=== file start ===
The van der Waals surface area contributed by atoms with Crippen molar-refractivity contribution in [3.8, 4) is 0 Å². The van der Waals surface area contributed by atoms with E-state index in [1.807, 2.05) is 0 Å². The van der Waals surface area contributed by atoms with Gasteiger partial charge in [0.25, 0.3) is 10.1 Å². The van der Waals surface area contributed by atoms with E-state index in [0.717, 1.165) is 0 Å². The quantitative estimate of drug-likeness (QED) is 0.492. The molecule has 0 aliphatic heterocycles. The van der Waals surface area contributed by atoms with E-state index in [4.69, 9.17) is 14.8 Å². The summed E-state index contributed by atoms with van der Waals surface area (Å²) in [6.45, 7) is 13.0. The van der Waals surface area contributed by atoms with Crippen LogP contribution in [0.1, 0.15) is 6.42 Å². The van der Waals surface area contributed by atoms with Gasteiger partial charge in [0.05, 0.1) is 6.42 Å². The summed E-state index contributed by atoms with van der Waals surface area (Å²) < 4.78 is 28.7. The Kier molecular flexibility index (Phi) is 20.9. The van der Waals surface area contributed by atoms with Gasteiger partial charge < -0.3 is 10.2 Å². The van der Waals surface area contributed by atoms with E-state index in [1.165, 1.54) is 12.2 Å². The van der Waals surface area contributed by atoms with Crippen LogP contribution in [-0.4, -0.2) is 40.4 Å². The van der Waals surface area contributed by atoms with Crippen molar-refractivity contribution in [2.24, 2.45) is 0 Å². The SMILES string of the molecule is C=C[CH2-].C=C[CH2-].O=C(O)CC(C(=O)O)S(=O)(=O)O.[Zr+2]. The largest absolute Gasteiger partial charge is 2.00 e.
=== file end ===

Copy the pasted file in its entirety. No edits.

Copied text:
The van der Waals surface area contributed by atoms with Crippen molar-refractivity contribution in [3.8, 4) is 0 Å². The van der Waals surface area contributed by atoms with E-state index in [1.807, 2.05) is 0 Å². The van der Waals surface area contributed by atoms with Gasteiger partial charge in [0.25, 0.3) is 10.1 Å². The van der Waals surface area contributed by atoms with E-state index in [0.717, 1.165) is 0 Å². The quantitative estimate of drug-likeness (QED) is 0.492. The molecule has 0 aliphatic heterocycles. The van der Waals surface area contributed by atoms with E-state index in [4.69, 9.17) is 14.8 Å². The summed E-state index contributed by atoms with van der Waals surface area (Å²) in [6.45, 7) is 13.0. The van der Waals surface area contributed by atoms with Crippen LogP contribution in [0.1, 0.15) is 6.42 Å². The van der Waals surface area contributed by atoms with Gasteiger partial charge in [0.05, 0.1) is 6.42 Å². The summed E-state index contributed by atoms with van der Waals surface area (Å²) < 4.78 is 28.7. The Kier molecular flexibility index (Phi) is 20.9. The van der Waals surface area contributed by atoms with Gasteiger partial charge < -0.3 is 10.2 Å². The van der Waals surface area contributed by atoms with E-state index in [1.165, 1.54) is 12.2 Å². The van der Waals surface area contributed by atoms with Crippen LogP contribution in [-0.4, -0.2) is 40.4 Å². The van der Waals surface area contributed by atoms with Crippen molar-refractivity contribution in [2.24, 2.45) is 0 Å². The SMILES string of the molecule is C=C[CH2-].C=C[CH2-].O=C(O)CC(C(=O)O)S(=O)(=O)O.[Zr+2]. The largest absolute Gasteiger partial charge is 2.00 e.